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ESRB Using New Automated System To Rate Digitally-Distributed Console Games
ESRB Using New Automated System To Rate Digitally-Distributed Console Games
April 18, 2011 | By Mike Rose

April 18, 2011 | By Mike Rose
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    15 comments
More: Console/PC, Business/Marketing



Starting from today, the Entertainment Software Rating Board, the non-profit organization that assigns ratings to over 1,000 video games each year, will introduce a computer program designed to replace the rating process for digitally-distributed console games.

ESRB said in a news release that the program is based on a detailed digital questionnaire that will take into account displays of violence, sexuality, drug use and other subjects that may offend.

The new scheme is being put in place due to the increase in the number of games being released online. The questionnaire will be filled out by the creators of each game submitted, with penalties subjected for nondisclosure. Each category is then broken down into subcategories, focusing on specific areas.

The board noted that this new system will be put into motion this week for all games released via Xbox Live, PlayStation Network, WiiWare and DSiWare. All other games will undergo the traditional ESRB review process.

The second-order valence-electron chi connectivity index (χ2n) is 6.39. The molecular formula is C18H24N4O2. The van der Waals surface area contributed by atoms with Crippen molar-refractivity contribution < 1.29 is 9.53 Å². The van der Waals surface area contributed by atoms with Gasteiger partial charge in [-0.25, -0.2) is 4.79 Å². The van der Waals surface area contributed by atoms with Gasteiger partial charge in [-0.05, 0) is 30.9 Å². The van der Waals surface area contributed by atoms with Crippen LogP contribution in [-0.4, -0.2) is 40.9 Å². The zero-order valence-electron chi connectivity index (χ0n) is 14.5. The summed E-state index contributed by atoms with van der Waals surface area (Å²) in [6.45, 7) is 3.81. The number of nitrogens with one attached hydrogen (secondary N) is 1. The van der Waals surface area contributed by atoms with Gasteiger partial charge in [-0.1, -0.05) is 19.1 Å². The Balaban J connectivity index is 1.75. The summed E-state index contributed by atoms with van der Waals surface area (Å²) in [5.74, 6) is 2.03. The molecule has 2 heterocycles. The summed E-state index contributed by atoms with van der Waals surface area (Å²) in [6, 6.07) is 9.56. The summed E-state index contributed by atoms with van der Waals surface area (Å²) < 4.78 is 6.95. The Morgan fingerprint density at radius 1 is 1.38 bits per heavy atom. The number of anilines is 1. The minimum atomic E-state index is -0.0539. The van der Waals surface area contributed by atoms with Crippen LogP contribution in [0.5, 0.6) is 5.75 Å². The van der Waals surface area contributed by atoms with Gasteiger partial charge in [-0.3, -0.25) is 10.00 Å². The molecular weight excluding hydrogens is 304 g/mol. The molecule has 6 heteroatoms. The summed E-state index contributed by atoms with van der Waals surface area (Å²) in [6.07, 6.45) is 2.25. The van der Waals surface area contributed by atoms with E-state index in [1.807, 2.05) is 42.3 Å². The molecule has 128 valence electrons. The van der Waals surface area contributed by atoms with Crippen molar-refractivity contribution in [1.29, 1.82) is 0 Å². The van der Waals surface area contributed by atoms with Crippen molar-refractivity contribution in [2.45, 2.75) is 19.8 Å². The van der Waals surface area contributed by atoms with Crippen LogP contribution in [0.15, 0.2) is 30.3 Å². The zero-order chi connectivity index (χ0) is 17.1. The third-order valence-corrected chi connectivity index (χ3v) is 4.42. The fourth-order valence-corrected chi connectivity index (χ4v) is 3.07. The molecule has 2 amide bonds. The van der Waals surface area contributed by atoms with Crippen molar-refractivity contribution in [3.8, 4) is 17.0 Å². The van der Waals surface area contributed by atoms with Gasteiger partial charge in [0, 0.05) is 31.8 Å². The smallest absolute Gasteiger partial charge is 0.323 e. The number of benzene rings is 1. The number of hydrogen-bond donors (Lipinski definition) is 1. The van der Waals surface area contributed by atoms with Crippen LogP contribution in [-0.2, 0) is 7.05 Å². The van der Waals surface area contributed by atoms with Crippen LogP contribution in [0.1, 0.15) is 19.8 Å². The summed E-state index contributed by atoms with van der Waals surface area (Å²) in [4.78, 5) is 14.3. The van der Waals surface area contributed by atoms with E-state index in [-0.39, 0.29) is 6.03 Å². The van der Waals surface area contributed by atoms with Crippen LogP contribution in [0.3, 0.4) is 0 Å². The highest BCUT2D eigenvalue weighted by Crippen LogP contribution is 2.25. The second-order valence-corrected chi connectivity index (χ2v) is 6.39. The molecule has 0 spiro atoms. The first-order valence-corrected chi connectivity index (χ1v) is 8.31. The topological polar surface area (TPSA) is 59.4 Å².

Each digital console game will be reviewed and given a rating automatically before being released. However, the board noted, "All games rated via this new process will be tested by ESRB staff shortly after they are made publicly available to verify that disclosure was complete and accurate."

"The ESRB rating process that has been in use since 1994 was devised before the explosion in the number of digitally delivered games and devices on which to play them," said ESRB president Patricia Vance.

"These games, many of which tend to be casual in nature, are being produced in increasing numbers, by thousands of developers, and generally at lower costs," she added.

"This new rating process considers the very same elements weighed by our raters. The biggest difference is in our ability to scale this system as necessary while keeping our services affordable and accessible."

The ESRB confirmed last month that the majority of video game releases in 2010 received an E rating, with around 5 percent given a Mature rating.


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Comments


E Zachary Knight
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I think this is a positive step forward .The human component has always been the bottle neck for rating games. With the huge influx of digitally distributed games, they were probably getting overwhelmed.